Even if PAS is successful in implementing hudud, do you think the non-Muslims will quietly accept this hudud law?? Again, obviously not. Hudud is just political rheoteric. Let PAS talk about it – no harm.

  5. Flora G says:

    Totally agree with you. It was and is an insidious approach taken by the BN Umno whilst the other component parties went into denial mode to safeguard their territory. Just wish that this article could be made available to a wider audience.

  6. Sabic says:

    Today, the Malaysian Syariah Law is only in its 2nd gear of hudud law and we have already witnessed the havoc it created like demolishing temples, body snatching, caning of young people, moral policing, oppressing other Malays who don’t subscribe to their brand of Islam, among others.

    Once hudud law shifts to auto cruise, Malaysia will become a full-fledged “Islamic state”. By default, all Malaysians irrespective of race or religion becomes the “subject” of the state. That is why they have this law called “jizya” payment imposed on non-Muslims under hudud. Will it stop only at the “jizya”? No, never!

    At the time when Lim Kit Siang is seen to be sitting alone with a woman, the religious department will charge him for khalwat. Once a syariah court passes a judgement, there is no way LKS can take his case to the civil court.

    Similarly, if someone sees Karpal Singh having a glass of wine with some friends, the syariah court will charge him for consuming alcohol and according to the mini hudud in all the states today, Karpal Singh will get six stroke of the rotan, plus a fine. And who knows, when the hudud goes in full auto cruise, Karpal may get double the punishment because they can claim he is a bad influence on the Muslims.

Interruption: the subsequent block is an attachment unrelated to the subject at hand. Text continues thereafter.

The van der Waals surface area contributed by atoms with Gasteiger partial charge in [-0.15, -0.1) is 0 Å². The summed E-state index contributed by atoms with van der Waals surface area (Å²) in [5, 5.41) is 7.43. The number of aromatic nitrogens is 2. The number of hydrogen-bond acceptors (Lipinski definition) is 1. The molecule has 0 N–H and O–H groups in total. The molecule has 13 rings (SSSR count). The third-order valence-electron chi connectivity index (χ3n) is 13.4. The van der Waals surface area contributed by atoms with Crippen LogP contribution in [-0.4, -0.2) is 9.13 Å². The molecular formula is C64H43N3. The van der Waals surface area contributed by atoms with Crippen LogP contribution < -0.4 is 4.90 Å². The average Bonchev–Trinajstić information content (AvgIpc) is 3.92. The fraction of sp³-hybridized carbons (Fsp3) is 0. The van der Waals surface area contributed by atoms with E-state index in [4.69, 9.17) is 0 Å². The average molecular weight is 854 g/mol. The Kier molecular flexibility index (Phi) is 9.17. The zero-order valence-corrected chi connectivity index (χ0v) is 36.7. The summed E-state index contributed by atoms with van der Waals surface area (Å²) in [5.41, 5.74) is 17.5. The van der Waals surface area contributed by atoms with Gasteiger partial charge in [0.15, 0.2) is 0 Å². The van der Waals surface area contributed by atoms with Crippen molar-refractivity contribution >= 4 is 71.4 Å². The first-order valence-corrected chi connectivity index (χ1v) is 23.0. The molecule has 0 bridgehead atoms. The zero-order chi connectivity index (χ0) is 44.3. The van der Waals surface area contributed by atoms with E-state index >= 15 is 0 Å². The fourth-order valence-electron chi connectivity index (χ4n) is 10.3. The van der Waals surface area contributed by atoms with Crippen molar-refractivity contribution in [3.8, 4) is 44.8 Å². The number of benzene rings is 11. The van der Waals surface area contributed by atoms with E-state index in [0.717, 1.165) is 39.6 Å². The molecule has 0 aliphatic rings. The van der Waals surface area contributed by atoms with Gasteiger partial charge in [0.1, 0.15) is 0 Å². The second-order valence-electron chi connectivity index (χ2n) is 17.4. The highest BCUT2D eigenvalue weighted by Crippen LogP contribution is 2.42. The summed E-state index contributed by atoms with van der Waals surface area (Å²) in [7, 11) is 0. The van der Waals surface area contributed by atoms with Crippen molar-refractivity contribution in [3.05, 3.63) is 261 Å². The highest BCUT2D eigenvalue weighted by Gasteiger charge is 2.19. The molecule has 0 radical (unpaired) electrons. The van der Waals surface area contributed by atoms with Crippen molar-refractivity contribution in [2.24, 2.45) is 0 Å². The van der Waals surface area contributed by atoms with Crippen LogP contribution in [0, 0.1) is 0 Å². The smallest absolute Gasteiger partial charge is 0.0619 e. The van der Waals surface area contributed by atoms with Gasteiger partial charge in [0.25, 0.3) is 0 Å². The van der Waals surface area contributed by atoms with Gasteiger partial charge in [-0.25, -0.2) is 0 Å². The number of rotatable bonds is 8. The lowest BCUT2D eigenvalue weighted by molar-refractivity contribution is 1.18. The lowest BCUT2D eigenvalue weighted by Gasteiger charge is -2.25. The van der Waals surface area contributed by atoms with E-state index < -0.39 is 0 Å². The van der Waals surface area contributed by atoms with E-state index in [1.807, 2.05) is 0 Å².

Hudud law is real and scary.

    • Flag of Truth says:

      @ Sabic

      Your way of thinking really amuses me. So let us look at this scenario:

      a. You have a teenaged daughter (say she is 18 years old) and you love her very much. But since you are living in a ‘modern’ society, you must willing to see guys [fornicate with] her and you can not do anything about that because it is the ‘right’ thing to do?

      b. let’s say that you are a woman, a wife who waits for her husband at home but he is busy drinking at some pub somewhere and [on his way back], you have to face the possibility of him being involved in a car accident. Or if he manages to come back, he might hit you because of his impaired judgement.

      ** I don’t want to live in that kind of situation. Hudud law is from Allah and it is only concerns MUSLIMS only.

  7. fizi says:

    Hudud itu hanyalah undang-undang untuk orang Islam sahaja. Orang bukan Islam tidak tertakluk dengan hukum ini. Hudud itu bermaksud “had”, maknanya apa yang tidak boleh dilakukan oleh orang Islam. Contoh, tak boleh minum arak, tak boleh membunuh, tak boleh khalwat, tak boleh zina, tak boleh rasuah…sebab benda-benda yang tak boleh ni akan merosakkan masyarakat.

    Hukum ni “manual” yang Tuhan buatkan untuk orang Islam patuhi. Kalau anda ada motosikal, tapi tak diguna ikut manual yang diberi, bolehkah anda, misalnya, pasangkan tayar basikal pada motor?

  8. Karcy says:

    Kassim Ahmad has some interesting things to say about hudud.

  9. Kamal says:

    Finally, someone has said it as it is. The current government appears to be working towards recognising the Malaysian syariah on par with the civil courts, with a twist — that it concerns only Muslims.